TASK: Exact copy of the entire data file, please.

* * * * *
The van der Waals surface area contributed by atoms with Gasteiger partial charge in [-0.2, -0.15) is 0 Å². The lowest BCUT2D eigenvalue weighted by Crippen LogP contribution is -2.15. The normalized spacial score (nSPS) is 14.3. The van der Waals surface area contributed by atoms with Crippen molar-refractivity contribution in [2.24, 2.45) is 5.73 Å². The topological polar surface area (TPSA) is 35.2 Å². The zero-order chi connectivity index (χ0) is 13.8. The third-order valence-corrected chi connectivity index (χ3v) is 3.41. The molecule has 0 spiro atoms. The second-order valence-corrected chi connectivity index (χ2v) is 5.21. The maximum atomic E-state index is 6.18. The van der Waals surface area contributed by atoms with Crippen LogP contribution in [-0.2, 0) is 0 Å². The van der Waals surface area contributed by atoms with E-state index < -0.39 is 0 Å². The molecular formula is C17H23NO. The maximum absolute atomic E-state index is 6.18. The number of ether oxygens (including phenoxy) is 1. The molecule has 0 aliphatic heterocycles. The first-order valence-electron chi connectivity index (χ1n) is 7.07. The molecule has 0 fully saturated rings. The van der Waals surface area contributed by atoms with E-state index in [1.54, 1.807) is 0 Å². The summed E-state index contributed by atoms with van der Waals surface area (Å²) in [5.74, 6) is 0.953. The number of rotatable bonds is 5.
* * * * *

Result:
The van der Waals surface area contributed by atoms with Gasteiger partial charge in [-0.2, -0.15) is 0 Å². The lowest BCUT2D eigenvalue weighted by Crippen LogP contribution is -2.15. The normalized spacial score (nSPS) is 14.3. The van der Waals surface area contributed by atoms with Crippen molar-refractivity contribution in [2.24, 2.45) is 5.73 Å². The topological polar surface area (TPSA) is 35.2 Å². The zero-order chi connectivity index (χ0) is 13.8. The third-order valence-corrected chi connectivity index (χ3v) is 3.41. The molecule has 0 spiro atoms. The second-order valence-corrected chi connectivity index (χ2v) is 5.21. The maximum atomic E-state index is 6.18. The van der Waals surface area contributed by atoms with Crippen LogP contribution in [-0.2, 0) is 0 Å². The van der Waals surface area contributed by atoms with E-state index < -0.39 is 0 Å². The molecular formula is C17H23NO. The maximum absolute atomic E-state index is 6.18. The number of ether oxygens (including phenoxy) is 1. The molecule has 0 aliphatic heterocycles. The first-order valence-electron chi connectivity index (χ1n) is 7.07. The molecule has 0 fully saturated rings. The van der Waals surface area contributed by atoms with E-state index in [1.54, 1.807) is 0 Å². The summed E-state index contributed by atoms with van der Waals surface area (Å²) in [5.74, 6) is 0.953. The number of rotatable bonds is 5.